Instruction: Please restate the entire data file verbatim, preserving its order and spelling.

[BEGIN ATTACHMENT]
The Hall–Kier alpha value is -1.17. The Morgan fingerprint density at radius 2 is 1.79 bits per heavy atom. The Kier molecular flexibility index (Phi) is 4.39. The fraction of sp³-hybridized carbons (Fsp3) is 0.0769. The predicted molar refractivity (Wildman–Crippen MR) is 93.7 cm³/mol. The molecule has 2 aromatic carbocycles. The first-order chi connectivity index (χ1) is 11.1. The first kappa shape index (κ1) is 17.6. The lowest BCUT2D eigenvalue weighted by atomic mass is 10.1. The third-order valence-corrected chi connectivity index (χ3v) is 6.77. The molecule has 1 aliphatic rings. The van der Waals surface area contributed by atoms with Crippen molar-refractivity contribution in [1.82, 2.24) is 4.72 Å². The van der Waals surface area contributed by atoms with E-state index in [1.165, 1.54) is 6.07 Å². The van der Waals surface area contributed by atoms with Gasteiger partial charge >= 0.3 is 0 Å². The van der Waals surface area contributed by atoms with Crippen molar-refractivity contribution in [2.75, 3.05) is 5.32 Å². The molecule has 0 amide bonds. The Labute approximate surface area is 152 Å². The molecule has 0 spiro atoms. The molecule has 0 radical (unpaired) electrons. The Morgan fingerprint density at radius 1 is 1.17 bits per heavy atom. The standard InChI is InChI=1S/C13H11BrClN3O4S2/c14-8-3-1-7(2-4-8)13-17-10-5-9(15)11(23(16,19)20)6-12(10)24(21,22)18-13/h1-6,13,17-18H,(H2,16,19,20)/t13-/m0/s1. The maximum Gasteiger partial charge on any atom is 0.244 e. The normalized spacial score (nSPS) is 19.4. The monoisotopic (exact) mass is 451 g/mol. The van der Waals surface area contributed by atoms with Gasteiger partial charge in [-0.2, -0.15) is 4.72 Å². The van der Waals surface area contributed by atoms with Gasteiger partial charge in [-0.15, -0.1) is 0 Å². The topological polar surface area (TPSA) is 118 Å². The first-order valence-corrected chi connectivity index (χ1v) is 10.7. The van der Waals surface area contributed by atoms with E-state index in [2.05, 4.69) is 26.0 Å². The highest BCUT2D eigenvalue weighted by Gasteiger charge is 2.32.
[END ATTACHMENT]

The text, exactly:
The Hall–Kier alpha value is -1.17. The Morgan fingerprint density at radius 2 is 1.79 bits per heavy atom. The Kier molecular flexibility index (Phi) is 4.39. The fraction of sp³-hybridized carbons (Fsp3) is 0.0769. The predicted molar refractivity (Wildman–Crippen MR) is 93.7 cm³/mol. The molecule has 2 aromatic carbocycles. The first-order chi connectivity index (χ1) is 11.1. The first kappa shape index (κ1) is 17.6. The lowest BCUT2D eigenvalue weighted by atomic mass is 10.1. The third-order valence-corrected chi connectivity index (χ3v) is 6.77. The molecule has 1 aliphatic rings. The van der Waals surface area contributed by atoms with Crippen molar-refractivity contribution in [1.82, 2.24) is 4.72 Å². The van der Waals surface area contributed by atoms with E-state index in [1.165, 1.54) is 6.07 Å². The van der Waals surface area contributed by atoms with Gasteiger partial charge >= 0.3 is 0 Å². The van der Waals surface area contributed by atoms with Crippen molar-refractivity contribution in [2.75, 3.05) is 5.32 Å². The molecule has 0 amide bonds. The Labute approximate surface area is 152 Å². The molecule has 0 spiro atoms. The molecule has 0 radical (unpaired) electrons. The Morgan fingerprint density at radius 1 is 1.17 bits per heavy atom. The standard InChI is InChI=1S/C13H11BrClN3O4S2/c14-8-3-1-7(2-4-8)13-17-10-5-9(15)11(23(16,19)20)6-12(10)24(21,22)18-13/h1-6,13,17-18H,(H2,16,19,20)/t13-/m0/s1. The maximum Gasteiger partial charge on any atom is 0.244 e. The normalized spacial score (nSPS) is 19.4. The monoisotopic (exact) mass is 451 g/mol. The van der Waals surface area contributed by atoms with Gasteiger partial charge in [-0.2, -0.15) is 4.72 Å². The van der Waals surface area contributed by atoms with Gasteiger partial charge in [-0.15, -0.1) is 0 Å². The topological polar surface area (TPSA) is 118 Å². The first-order valence-corrected chi connectivity index (χ1v) is 10.7. The van der Waals surface area contributed by atoms with E-state index in [2.05, 4.69) is 26.0 Å². The highest BCUT2D eigenvalue weighted by Gasteiger charge is 2.32.